Liz Johnson

ARANEIS - Studies of British Spiders
for solo recorder

duration: 11 minutes

ARANEIS - Studies of British Spiders (1999)

1. Silver Swimmer (Argyroneta Aquatica) - tenor (3 min)
2. Araneomorph Aeronaught - descant (1 min 50 sec)
3. Diadem - treble (5 min 20 sec)

My interest in spiders was activated by the book Spiderland by R.A. Ellis. This amazing book describes all types of spiders and their habits in rich and flowing Victorian prose, in which the author refers to several spiders as close personal friends. It was this fascination and delight in the arachnid world that I wanted to portray rather than the arachnaphobic image that is more often associated with our eight-legged friends.

These three pieces were written for and first performed by Louise Phillips who had first introduced me to the contemporary Japanese recorder repertoire. This influence is strongly felt in the first piece, which describes the only underwater spider in Britain. The silver swimmer constructs its web by collecting air bubbles and creating an air bell in which it lives. Varied glissandi and tremolandi are used in this gentle, simple and passive piece.

"Araneomorph aeronaught" is the name give to the baby spider who is dispersed from the nest by climbing to a high post or bush, facing the wind, where it sends out a Ion. thread of silk which is then caught by the wind, lifting the tiny spider into the air. The currents carry the spider off until eventually it is returned to the earth to set up home in pastures new. The melodic and rhythmic material is constructed entirely from the letter patterns in the words "araneomorph", "aeronaught" and other related words, through which the music lifts off and flies through the air.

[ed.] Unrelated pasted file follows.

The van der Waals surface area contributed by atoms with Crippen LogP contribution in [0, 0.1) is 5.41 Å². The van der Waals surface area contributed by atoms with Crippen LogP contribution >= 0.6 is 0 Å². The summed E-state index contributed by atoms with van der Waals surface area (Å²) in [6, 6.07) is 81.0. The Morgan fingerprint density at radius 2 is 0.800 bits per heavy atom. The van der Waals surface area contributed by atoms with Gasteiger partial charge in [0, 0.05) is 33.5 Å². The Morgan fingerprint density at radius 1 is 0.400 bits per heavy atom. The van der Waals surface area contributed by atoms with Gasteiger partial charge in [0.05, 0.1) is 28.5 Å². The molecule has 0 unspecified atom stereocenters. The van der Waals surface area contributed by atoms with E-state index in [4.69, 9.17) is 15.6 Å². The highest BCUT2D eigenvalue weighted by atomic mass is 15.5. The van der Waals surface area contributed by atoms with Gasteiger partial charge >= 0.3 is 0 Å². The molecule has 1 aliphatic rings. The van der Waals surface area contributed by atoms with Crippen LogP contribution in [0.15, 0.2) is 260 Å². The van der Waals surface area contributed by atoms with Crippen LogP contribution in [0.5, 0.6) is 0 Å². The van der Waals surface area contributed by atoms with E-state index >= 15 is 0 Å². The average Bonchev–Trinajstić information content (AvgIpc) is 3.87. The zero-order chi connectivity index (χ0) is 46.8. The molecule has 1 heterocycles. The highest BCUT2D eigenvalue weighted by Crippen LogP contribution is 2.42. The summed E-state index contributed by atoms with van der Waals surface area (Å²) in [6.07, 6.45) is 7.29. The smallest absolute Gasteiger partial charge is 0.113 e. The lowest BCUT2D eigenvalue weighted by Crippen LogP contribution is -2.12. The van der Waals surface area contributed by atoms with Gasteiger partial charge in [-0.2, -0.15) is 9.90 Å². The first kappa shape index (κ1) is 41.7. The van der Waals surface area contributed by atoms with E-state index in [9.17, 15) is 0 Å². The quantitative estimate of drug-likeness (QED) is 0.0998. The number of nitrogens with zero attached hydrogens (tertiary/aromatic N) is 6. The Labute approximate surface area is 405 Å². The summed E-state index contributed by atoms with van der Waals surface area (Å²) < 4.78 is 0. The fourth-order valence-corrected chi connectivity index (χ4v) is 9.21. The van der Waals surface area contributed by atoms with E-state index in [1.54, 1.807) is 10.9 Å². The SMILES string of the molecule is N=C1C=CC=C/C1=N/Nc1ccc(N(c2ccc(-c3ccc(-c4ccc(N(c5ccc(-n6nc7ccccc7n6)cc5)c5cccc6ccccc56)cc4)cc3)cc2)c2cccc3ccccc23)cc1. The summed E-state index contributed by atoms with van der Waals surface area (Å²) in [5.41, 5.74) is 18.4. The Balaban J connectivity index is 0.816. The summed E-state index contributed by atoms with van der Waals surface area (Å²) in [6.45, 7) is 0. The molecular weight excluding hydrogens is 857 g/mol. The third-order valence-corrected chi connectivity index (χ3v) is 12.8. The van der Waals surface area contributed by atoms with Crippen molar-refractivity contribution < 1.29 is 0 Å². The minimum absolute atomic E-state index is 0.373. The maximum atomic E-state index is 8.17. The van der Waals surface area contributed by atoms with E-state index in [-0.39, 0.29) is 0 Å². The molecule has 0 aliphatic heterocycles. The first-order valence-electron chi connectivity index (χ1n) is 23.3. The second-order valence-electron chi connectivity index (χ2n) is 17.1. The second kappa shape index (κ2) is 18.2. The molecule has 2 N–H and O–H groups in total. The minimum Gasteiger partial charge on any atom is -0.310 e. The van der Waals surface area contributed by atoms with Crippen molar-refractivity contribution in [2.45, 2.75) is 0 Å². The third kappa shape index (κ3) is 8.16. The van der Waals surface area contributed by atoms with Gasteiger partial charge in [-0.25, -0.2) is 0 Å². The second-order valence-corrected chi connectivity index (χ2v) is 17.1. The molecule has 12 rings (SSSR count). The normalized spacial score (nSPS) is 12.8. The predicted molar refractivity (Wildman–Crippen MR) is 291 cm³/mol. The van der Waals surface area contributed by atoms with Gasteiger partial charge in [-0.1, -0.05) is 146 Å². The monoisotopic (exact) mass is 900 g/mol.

Diadem is a more extended piece which moves from static calm to purposeful activity, ending with the "Song of the Spider". The Diadem spider is the common garden spider familiar to all as the builder of the beautiful orb web. The spider sits patiently at the centre, waiting for the vibrations of both wind and prey.

Having gained an MA (distinction) in composition in 1999, Liz Johnson (née Dilnot) is now studying towards PhD. (Composition) at Birmingham Conservatoire with Philip Cashian and Robin Grant.

Her recorder quartet Pond Life examines the movements and shapes of water beetles, daphnia and snail shells, close links with nature often being a feature in her music. Cygnus for percussion quartet explores the beautiful constellation of the swan and was selected by spnm for performance at the 1999 Spitalfields Festival by Ensemble Bash. Her first string quartet Images of Trees was featured at the RNCM Quartetfest 2000 and her cello and piano sonata Brief is the Breath won the Birmingham Chamber Music Society Composition Prize 2000. Other works include Twelve Jewels, performed by BCMG in June 2000, Walking Dreaming for gamelan orchestra, which was played as part of the 1999 World Music Day at Symphony Hall, Birmingham, and a range of sacred and secular choral works which have been sung in cathedrals around the country.

Liz also performs her own work in the three-voice group Alchemy in which the music of Hildegard von Bingen is sung alongside new works for female voices and instruments. She has toured Germany as director of the Birmingham Conservatoire Composer's Ensemble and is the founder and director of the Thallein Vocal Ensemble specialising in contemporary works for unaccompanied chamber choir.

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